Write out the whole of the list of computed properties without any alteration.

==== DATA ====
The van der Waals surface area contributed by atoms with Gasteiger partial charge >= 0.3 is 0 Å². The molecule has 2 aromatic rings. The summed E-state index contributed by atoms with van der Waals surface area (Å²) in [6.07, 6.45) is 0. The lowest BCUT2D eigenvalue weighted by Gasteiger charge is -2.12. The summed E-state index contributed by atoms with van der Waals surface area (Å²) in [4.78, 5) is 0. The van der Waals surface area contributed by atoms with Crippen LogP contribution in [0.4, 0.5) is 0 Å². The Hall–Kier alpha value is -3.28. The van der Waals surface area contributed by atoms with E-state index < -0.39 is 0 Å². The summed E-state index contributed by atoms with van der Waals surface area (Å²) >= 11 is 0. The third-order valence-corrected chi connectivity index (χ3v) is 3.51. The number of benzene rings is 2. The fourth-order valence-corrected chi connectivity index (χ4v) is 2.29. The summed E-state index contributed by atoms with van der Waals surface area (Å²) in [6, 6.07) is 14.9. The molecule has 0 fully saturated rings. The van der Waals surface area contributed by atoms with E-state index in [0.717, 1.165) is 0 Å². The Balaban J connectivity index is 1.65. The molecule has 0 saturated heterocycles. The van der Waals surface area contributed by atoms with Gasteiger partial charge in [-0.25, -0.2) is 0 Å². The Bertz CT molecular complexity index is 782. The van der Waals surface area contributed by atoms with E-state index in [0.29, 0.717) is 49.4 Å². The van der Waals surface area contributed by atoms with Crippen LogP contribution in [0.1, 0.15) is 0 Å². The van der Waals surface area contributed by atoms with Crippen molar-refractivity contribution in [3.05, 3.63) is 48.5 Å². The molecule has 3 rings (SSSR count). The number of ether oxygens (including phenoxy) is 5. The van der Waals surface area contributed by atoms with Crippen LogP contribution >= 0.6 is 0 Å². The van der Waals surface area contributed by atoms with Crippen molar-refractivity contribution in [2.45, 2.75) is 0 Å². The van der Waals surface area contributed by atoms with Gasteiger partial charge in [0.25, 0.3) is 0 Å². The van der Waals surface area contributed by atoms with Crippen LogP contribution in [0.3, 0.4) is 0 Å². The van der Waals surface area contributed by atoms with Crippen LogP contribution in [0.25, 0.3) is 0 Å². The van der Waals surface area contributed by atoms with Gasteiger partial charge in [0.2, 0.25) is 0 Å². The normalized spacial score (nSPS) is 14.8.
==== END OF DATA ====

The van der Waals surface area contributed by atoms with Gasteiger partial charge >= 0.3 is 0 Å². The molecule has 2 aromatic rings. The summed E-state index contributed by atoms with van der Waals surface area (Å²) in [6.07, 6.45) is 0. The lowest BCUT2D eigenvalue weighted by Gasteiger charge is -2.12. The summed E-state index contributed by atoms with van der Waals surface area (Å²) in [4.78, 5) is 0. The van der Waals surface area contributed by atoms with Crippen LogP contribution in [0.4, 0.5) is 0 Å². The Hall–Kier alpha value is -3.28. The van der Waals surface area contributed by atoms with E-state index < -0.39 is 0 Å². The summed E-state index contributed by atoms with van der Waals surface area (Å²) >= 11 is 0. The third-order valence-corrected chi connectivity index (χ3v) is 3.51. The number of benzene rings is 2. The fourth-order valence-corrected chi connectivity index (χ4v) is 2.29. The summed E-state index contributed by atoms with van der Waals surface area (Å²) in [6, 6.07) is 14.9. The molecule has 0 fully saturated rings. The van der Waals surface area contributed by atoms with E-state index in [0.717, 1.165) is 0 Å². The Balaban J connectivity index is 1.65. The molecule has 0 saturated heterocycles. The van der Waals surface area contributed by atoms with Gasteiger partial charge in [-0.25, -0.2) is 0 Å². The Bertz CT molecular complexity index is 782. The van der Waals surface area contributed by atoms with E-state index in [0.29, 0.717) is 49.4 Å². The van der Waals surface area contributed by atoms with Crippen LogP contribution in [0.1, 0.15) is 0 Å². The van der Waals surface area contributed by atoms with Crippen molar-refractivity contribution in [3.05, 3.63) is 48.5 Å². The molecule has 3 rings (SSSR count). The number of ether oxygens (including phenoxy) is 5. The van der Waals surface area contributed by atoms with Crippen LogP contribution >= 0.6 is 0 Å². The van der Waals surface area contributed by atoms with Crippen molar-refractivity contribution in [2.45, 2.75) is 0 Å². The van der Waals surface area contributed by atoms with Gasteiger partial charge in [0.25, 0.3) is 0 Å². The van der Waals surface area contributed by atoms with Crippen LogP contribution in [0.3, 0.4) is 0 Å². The van der Waals surface area contributed by atoms with Crippen LogP contribution in [0.25, 0.3) is 0 Å². The van der Waals surface area contributed by atoms with Gasteiger partial charge in [0.2, 0.25) is 0 Å². The normalized spacial score (nSPS) is 14.8.